Plant breeders are fast-tracking genetic improvements in food crops to keep pace with global warming and a growing human population, writes Knvul Sheikh in an article published in the New York Times yesterday.
Sheikh writes that farmers and plant breeders are in a race against time. The world population is growing rapidly, requiring ever more food, but the amount of cultivable land is limited. Warmer temperatures have extended growth seasons in some areas — and brought drought and pests to others.
“We face a grand challenge in terms of feeding the world,” said Lee Hickey, a plant geneticist at the University of Queensland in Australia.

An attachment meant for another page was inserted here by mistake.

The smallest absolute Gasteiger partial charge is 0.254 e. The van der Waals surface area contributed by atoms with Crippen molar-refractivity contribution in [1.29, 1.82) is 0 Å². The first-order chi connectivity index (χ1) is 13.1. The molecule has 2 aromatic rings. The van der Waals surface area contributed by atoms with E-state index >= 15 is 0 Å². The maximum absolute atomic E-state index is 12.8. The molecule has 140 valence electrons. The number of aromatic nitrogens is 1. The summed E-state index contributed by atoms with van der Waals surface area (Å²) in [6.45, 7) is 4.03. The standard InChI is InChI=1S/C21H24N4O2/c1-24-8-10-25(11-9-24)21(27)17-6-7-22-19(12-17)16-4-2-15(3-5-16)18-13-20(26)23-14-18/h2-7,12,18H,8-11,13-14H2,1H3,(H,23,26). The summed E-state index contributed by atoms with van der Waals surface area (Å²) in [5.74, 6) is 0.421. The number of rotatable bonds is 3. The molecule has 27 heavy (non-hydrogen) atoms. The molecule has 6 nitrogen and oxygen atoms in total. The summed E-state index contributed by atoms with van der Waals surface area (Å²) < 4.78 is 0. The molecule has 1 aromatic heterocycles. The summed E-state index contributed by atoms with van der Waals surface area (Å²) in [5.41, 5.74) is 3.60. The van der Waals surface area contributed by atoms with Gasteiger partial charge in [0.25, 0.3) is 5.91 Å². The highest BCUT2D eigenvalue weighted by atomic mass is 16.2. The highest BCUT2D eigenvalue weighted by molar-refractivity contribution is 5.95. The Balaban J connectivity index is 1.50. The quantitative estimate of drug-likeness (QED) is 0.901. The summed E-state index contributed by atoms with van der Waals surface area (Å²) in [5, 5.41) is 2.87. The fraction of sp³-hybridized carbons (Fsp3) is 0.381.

Dr. Hickey’s team has been working on “speed breeding,” tightly controlling light and temperature to send plant growth into overdrive. This enables researchers to harvest seeds and start growing the next generation of crops sooner.
This is easier said than done for some crops. Potatoes and some other crops, such as alfalfa, are tetraploids, carrying four copies of each chromosome. (Humans and most animals are diploid, with two chromosomes, one from each parent). A breeder might want to delete one gene that decreases crop yield, but there may be three more copies of the gene on the plant’s other chromosomes.
This unique inheritance pattern means that potatoes are typically sterile, and must be propagated by harvesting them and replanting tubers. Speed breeding and genetic editing can only fast-track propagation to a certain extent, said Benjamin Stich, a plant geneticist at the Heinrich Heine University of Düsseldorf, Germany.